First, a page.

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13 hours 28 minutes
'The Jungle' is a novel written by Upton Sinclair and published in 1906. The book is a work of fiction but is based on Sinclair's own experiences working in the meatpacking industry in Chicago during the early 1900s.
The story follows the life of Jurgis Rudkus, a Lithuanian immigrant who comes to America with his family seeking a better life. However, he soon discovers the harsh realities of working in the meatpacking industry, where dangerous working conditions, low wages, and exploitative practices are the norm.
Through Jurgis's experiences, Sinclair exposes the corrupt practices of the meatpacking industry, including unsanitary working conditions, unsafe food handling, and the mistreatment of workers. The novel also touches on issues such as poverty, political corruption, and the struggle for workers' rights.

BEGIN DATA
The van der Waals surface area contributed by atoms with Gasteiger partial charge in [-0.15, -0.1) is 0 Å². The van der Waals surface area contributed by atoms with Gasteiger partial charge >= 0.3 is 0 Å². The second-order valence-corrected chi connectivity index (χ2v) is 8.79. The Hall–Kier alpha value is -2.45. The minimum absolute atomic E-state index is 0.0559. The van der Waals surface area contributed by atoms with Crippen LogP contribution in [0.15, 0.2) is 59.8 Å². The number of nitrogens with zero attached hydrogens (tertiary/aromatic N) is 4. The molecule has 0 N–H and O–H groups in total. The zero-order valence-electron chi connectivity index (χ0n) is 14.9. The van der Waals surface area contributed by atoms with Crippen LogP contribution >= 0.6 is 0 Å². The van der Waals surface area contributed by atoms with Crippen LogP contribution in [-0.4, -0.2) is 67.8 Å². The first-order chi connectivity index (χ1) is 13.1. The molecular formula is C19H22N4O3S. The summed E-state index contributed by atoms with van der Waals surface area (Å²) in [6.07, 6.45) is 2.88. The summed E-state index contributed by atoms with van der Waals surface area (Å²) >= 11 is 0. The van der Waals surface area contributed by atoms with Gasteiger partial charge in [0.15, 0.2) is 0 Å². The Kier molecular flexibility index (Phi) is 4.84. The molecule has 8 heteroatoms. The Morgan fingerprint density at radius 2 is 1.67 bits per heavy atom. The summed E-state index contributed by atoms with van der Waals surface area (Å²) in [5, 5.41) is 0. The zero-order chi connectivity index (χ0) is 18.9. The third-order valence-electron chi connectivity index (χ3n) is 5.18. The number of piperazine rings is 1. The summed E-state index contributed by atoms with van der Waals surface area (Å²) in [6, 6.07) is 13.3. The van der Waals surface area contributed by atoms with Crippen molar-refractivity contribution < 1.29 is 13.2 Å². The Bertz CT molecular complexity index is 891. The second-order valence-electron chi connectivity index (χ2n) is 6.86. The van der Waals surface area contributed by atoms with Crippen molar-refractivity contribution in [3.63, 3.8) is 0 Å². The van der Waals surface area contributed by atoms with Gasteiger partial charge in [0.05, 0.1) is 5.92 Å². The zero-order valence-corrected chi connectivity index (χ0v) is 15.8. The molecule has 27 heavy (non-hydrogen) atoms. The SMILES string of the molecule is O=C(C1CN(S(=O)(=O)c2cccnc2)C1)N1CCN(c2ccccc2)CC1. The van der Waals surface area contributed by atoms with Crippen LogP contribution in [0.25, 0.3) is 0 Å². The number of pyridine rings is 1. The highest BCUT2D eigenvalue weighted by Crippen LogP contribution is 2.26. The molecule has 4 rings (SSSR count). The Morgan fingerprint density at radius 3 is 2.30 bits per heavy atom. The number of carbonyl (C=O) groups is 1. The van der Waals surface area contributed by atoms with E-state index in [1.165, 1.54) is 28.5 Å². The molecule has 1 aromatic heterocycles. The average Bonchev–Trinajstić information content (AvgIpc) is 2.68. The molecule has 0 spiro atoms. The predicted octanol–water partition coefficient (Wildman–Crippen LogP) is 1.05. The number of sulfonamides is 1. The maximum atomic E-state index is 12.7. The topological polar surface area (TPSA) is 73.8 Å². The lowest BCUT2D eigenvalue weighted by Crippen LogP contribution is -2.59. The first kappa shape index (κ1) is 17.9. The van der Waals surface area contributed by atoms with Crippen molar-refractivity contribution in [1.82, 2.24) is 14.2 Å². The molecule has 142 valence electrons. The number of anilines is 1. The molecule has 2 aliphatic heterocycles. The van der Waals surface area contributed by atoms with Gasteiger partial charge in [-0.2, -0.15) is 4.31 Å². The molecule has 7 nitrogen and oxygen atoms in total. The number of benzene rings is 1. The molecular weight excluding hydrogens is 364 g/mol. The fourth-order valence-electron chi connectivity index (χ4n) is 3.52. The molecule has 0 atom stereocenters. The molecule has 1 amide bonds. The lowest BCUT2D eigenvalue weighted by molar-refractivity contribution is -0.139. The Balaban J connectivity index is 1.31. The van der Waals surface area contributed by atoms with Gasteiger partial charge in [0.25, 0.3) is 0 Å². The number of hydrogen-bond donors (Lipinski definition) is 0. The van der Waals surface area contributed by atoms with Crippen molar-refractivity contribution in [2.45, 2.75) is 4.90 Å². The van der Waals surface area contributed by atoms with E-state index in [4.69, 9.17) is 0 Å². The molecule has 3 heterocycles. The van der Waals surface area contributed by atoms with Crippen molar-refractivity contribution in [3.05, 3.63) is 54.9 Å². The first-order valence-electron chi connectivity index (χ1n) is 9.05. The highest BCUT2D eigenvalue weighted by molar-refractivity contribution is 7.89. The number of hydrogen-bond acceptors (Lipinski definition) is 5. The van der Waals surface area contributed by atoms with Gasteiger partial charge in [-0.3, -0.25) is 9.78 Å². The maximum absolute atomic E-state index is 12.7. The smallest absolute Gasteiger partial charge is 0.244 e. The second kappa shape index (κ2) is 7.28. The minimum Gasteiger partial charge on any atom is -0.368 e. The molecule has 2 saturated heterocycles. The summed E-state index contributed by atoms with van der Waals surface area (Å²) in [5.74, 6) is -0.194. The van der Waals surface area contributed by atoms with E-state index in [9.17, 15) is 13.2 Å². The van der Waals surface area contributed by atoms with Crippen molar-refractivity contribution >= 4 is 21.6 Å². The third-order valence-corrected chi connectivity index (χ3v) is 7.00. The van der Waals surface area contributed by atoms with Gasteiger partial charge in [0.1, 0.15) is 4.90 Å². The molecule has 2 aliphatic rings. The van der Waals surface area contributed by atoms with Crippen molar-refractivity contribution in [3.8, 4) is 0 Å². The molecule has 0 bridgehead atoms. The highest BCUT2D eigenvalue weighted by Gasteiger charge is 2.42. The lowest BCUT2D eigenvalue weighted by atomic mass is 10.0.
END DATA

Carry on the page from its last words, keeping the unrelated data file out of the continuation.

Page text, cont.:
'The Jungle' had a profound impact on American society and led to the passage of the Pure Food and Drug Act and the Meat Inspection Act in 1906, which aimed to improve the safety and quality of food products in the United States.
Overall, 'The Jungle' is a powerful work of social criticism that exposes the harsh realities of industrial capitalism and the impact it has on workers and their families
Fiction & Literature
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